Declawing Cats Required to Rent?

November 17, 2011
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By Jean Hofve, DVM and Judith Beggs, JD   

Many landlords require cats to be declawed before they will rent to a cat guardian.* Sadly, because it’s already hard to find a place that allows pets, many cats fall victim to this unfair requirement. If you’re thinking about declawing your cat in order to find a place to live, please print out this article, show it to your prospective landlord, and ask them to waive the requirement. Landlords need to know the truth about declawing, and the property damage and legal liability they may face due to such a requirement.

Declawing is excruciatingly painful for the cat.
It involves ten separate amputations of the cat’s toes at the first joint. In other words, this catastrophic surgery amputates 1/3 of a cat’s front paws. (For more info on declawing in general, click here). Declawing severs not only the cat’s claws, but also the attached nerves, bones, tendons, ligaments, blood vessels, and connective tissue. The surgery carries significant risks of lifetime physical, psychological, and behavioral consequences. Adult cats have an increased risk of medical and behavior complications; the older the cat, the worse the risk. Landlords probably do not realize how cruel this procedure is.

Declawed cats often cause far worse property damage than clawed cats. At least  15% of cats develop litterbox aversion after declawing, likely due to intermittent or chronic pain. Declawed cats are twice as likely to avoid the litterbox as clawed cats. Cat urine can penetrate and damage floors, floorboards, sub-floors, carpet, drywall, baseboards, woodwork, and furniture, creating long-lingering urine smells, and major property damage. Landlords will reduce damage to their property by not requiring declawing.

Up to 18% of cats become biters after being declawed. Increased aggression results from chronic pain. Because aggressive biting is a known consequence of declawing, requiring the surgery may invite litigation should a visitor get bitten. Cat bites  are more dangerous, and much more likely to become infected, than cat scratches. Landlords can protect themselves from potential liability by not requiring declawing.

Many alternatives to declawing exist for preventing scratching damage.
Cats can  wear Soft Claws or Soft Paws (soft vinyl nail caps). Their nails can be trimmed frequently to keep claws blunt and unlikely to snag carpet or leave deep scratch marks. Scratching posts, vinyl carpet runners, double-sided sticky tape are proven to reduce or eliminate scratch damage. For more alternatives, click here.

Cat declawing is legally declared to be animal cruelty. Eight cities in California have already outlawed it: San Francisco, Los Angeles, Berkeley, Santa Monica, Beverly Hills, Culver City, Burbank, and West Hollywood. Other city, state, and county governments throughout the country are considering similar legislation. These laws apply to everyone who participates in the illegal declawing of a cat in any of those jurisdictions. Landlords who require declawing could be criminally liable under such laws.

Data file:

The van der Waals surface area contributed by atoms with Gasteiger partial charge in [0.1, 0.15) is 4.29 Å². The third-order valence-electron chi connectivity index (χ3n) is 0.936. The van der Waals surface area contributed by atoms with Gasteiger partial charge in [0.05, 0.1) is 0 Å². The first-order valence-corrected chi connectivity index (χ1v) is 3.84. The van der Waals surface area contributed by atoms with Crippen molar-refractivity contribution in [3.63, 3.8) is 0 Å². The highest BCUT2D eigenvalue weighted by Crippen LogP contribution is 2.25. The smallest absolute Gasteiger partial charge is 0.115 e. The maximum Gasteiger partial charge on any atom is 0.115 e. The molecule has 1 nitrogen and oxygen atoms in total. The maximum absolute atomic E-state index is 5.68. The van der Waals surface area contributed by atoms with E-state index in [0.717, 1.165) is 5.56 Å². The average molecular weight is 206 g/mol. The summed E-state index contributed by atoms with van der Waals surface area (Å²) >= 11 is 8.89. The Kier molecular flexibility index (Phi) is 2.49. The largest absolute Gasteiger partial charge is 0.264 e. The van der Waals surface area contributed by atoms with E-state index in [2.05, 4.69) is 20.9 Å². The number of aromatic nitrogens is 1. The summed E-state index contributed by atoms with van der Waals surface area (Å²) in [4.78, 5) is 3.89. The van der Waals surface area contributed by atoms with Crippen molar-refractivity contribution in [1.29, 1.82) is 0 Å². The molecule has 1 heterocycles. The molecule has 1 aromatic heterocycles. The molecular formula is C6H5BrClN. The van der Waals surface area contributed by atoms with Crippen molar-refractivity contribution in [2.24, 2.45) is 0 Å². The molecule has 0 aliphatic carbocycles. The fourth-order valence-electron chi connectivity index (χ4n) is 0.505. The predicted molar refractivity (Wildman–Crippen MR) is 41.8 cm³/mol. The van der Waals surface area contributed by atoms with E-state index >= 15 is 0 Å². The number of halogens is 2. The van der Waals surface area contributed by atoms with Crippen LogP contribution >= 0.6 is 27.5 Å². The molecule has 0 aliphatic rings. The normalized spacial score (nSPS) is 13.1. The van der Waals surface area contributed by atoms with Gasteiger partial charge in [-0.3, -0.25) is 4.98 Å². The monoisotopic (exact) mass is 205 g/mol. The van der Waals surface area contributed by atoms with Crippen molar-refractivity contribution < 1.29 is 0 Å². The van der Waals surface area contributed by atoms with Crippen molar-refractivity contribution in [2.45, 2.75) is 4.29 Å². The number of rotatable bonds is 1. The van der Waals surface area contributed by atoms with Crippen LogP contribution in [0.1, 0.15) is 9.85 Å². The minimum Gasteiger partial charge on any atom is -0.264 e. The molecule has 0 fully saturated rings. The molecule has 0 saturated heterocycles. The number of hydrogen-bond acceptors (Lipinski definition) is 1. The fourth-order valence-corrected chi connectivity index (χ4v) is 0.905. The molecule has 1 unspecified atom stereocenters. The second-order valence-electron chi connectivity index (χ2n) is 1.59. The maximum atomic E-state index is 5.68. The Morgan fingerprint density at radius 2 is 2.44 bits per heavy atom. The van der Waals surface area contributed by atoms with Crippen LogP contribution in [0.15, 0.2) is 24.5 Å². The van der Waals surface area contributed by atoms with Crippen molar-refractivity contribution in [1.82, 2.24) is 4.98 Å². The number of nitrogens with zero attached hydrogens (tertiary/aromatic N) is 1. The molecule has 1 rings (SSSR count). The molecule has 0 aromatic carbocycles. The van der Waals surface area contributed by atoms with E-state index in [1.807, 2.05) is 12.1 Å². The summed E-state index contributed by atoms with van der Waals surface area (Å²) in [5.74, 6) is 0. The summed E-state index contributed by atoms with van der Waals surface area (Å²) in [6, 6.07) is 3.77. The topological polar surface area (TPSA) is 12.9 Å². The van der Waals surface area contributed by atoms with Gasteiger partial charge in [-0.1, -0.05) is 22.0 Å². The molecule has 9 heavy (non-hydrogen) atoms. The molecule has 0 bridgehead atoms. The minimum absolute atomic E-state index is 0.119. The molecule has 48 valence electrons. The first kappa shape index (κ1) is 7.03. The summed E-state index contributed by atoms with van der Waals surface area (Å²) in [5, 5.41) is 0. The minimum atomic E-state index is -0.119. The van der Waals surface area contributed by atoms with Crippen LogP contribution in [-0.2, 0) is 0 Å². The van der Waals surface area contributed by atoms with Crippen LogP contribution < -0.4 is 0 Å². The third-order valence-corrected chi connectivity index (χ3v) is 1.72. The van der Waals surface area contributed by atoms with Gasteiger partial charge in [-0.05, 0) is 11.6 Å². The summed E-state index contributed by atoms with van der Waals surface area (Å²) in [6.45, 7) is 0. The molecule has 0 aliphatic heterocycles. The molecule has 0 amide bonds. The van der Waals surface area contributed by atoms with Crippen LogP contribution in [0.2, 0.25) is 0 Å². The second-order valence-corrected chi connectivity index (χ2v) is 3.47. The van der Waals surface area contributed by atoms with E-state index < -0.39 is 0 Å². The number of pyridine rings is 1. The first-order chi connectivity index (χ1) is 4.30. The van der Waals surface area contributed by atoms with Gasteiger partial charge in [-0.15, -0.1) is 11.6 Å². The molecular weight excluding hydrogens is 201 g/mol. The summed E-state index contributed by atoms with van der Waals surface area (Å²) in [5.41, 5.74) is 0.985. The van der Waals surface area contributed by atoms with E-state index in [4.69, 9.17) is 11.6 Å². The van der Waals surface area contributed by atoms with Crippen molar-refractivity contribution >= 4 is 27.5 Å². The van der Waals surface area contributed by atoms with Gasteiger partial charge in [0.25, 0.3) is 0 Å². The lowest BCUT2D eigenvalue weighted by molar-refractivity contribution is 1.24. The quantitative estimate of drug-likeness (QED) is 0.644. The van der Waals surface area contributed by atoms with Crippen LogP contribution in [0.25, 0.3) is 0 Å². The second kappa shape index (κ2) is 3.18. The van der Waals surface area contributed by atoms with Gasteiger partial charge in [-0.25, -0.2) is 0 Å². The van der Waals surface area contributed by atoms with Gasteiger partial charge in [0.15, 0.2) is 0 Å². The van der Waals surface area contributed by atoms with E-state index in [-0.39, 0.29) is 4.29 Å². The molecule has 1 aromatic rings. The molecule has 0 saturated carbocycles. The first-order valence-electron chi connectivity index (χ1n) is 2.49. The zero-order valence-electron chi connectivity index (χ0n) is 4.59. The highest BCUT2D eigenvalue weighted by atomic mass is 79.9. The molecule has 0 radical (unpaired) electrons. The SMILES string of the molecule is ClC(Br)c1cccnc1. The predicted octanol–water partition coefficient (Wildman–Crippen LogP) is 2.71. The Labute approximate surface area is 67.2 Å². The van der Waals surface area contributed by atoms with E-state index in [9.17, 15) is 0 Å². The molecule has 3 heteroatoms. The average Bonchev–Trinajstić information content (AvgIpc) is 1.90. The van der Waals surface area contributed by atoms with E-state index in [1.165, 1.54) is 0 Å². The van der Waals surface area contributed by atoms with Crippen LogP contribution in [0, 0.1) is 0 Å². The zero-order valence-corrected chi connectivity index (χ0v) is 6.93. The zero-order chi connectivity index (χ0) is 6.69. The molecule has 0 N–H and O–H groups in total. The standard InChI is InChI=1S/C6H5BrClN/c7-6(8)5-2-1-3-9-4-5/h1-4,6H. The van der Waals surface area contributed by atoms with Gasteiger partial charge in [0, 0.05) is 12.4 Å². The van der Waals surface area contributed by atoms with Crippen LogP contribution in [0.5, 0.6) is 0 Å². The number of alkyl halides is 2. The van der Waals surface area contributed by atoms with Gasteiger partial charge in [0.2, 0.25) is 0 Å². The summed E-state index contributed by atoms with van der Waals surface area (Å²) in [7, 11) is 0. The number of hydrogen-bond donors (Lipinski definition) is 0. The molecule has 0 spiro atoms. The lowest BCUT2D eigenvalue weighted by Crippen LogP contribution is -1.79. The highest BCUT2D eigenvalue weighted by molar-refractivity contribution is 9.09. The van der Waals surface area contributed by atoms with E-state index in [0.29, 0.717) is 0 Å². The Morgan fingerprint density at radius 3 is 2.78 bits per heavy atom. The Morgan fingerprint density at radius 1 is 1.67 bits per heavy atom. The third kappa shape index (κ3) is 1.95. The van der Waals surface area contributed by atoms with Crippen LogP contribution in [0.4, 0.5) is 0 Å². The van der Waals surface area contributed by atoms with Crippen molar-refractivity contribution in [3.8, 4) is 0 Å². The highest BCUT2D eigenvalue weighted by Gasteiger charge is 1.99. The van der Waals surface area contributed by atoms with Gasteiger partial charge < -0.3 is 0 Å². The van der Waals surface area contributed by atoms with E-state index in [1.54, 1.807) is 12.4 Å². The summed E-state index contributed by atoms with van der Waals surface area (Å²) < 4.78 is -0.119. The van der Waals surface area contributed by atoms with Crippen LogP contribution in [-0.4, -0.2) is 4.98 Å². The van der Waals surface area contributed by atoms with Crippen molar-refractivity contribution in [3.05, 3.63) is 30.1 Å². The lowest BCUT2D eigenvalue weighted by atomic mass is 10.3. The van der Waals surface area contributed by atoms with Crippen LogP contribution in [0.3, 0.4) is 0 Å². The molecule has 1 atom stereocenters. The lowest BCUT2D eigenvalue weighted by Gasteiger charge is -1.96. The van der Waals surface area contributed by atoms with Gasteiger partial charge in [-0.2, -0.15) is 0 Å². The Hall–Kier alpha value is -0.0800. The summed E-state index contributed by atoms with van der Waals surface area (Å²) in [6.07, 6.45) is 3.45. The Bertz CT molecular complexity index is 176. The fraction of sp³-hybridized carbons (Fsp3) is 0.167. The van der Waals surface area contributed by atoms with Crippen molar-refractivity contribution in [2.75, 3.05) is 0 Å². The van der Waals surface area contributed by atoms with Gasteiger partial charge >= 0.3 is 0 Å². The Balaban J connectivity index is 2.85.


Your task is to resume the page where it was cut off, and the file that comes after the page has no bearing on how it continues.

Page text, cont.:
If you are a tenant who is being asked to declaw, show your landlord this article and ask them not to require it. If they don’t agree to waive this requirement, you must not rent from that landlord. Don’t agree to this cruel surgery for your beloved pet.


*In California and Rhode Island, it is against the law for landlords to require declawing

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2 Responses to Declawing Cats Required to Rent?

  1. Chris H. on May 20, 2011 at 4:52 pm

    Someone online wrote that she was able to have the landlord waive this requirement by having her cat wear vinyl nail caps, like Soft Paws. She is also a vet tech so I’m assuming she also educated her landlord about this cruel, unnecessary surgery. This may have also saved other tenants from having to amputate their cats’ toes.

    It’s worth educating all landlords and tenants about this!

  2. icare on December 6, 2010 at 7:29 am

    Declawing is an inhumane practice! It is a god awful shame that people support and promote this, as in this situation. At one time, I had a declawed cat but that was not my choice. Someone else subjected her to this cruelty and then dumped her at a (no-kill) shelter where we found her. Sadly, she has now passed but I now have 3 cats and would never have this done. True animal lovers are against cruelty to animals in all forms. If I was someone in this predicament, I would keep searching for a place that agrees with what I was looking for and has positive/humane values I could support.

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